Plasmacytoma is similar to several other blood cancers. When comparing symptoms, a doctor may also consider the following diagnoses:

  • Multiple myeloma: Plasmacytoma is a localized cancerous tumor, while multiple myeloma causes multiple plasma cell tumors. People with multiple myeloma also tend to have systemic disease. Doctors sometimes use the acronym CRABS to look for common multiple myeloma symptoms — hypercalcemia, renal failure, anemia, and bone disease.
  • Plasmablastic lymphoma: This type of lymphoma is more common in people with weakened immune systems due to conditions such as HIV and AIDS. Under a microscope, tumors from this type of lymphoma have plasmablast cells.
  • Reactive plasmacytosis: Plasmacytosis means there is a high number of plasma cells in the tissue or blood. Plasmacytoma cells show light chain restriction under a microscope, while reactive plasmacytosis does not.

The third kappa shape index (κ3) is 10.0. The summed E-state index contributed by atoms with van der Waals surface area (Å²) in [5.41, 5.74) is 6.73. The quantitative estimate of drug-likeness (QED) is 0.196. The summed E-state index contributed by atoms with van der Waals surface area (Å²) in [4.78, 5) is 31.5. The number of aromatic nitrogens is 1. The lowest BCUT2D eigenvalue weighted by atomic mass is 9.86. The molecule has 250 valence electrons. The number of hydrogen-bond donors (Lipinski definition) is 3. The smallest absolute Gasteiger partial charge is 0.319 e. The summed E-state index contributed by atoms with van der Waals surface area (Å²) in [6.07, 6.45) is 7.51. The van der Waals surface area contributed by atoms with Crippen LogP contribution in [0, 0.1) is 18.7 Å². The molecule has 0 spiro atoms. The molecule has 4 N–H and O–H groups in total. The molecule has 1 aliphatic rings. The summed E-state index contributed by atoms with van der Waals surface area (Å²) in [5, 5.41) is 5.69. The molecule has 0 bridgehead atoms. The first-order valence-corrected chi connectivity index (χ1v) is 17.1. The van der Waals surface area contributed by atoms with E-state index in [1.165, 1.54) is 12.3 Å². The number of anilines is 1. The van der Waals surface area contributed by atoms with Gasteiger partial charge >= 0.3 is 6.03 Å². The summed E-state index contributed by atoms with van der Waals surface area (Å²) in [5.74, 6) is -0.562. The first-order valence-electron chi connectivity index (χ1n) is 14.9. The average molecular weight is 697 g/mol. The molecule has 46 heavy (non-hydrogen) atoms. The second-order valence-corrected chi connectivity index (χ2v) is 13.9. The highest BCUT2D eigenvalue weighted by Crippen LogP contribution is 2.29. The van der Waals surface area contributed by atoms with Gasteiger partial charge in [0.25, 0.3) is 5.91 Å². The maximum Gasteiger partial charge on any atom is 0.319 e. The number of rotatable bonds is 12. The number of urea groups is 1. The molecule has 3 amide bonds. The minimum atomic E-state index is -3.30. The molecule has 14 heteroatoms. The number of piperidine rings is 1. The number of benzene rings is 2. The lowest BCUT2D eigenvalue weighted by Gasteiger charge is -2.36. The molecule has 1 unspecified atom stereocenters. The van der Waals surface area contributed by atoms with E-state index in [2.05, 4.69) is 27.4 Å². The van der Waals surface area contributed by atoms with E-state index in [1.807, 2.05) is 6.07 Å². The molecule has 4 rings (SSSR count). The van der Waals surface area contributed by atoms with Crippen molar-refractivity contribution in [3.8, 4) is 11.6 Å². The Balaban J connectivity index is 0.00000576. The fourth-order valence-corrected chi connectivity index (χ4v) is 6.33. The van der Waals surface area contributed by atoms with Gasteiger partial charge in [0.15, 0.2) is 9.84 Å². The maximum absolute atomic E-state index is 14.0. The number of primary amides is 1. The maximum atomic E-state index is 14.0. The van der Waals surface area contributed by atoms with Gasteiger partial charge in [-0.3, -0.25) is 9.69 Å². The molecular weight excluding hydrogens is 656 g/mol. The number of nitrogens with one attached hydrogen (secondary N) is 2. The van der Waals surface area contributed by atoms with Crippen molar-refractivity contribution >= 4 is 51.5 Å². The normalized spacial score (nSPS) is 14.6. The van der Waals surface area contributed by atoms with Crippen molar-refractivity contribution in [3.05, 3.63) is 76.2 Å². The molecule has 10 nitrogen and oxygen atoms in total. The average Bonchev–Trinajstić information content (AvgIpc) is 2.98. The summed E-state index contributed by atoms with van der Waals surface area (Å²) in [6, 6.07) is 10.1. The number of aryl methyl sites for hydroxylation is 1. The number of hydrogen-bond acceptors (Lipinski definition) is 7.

• Non-Hodgkin lymphoma: This condition can look similar to plasmacytoma. Doctors distinguish between the two by checking for the expression of CD19 and CD45 genes in cells. These are present in lymphoma but absent in plasmacytoma.

Plasmacytoma is a type of local cancer that has not spread or metastasized to other areas of the body. It affects bone and soft tissue. It may also affect the skin.

In the early stages, cutaneous plasmacytoma is very treatable. However, it has a high risk of evolving into multiple myeloma, which is often aggressive. A person who develops cutaneous plasmacytoma as a complication of myeloma may have a less positive outlook.

People with bone pain, weakness, fatigue, or any other cancer symptoms should promptly contact a doctor. Early diagnosis and treatment can be lifesaving, prevent or slow cancer progression, and reduce the risk of serious complications.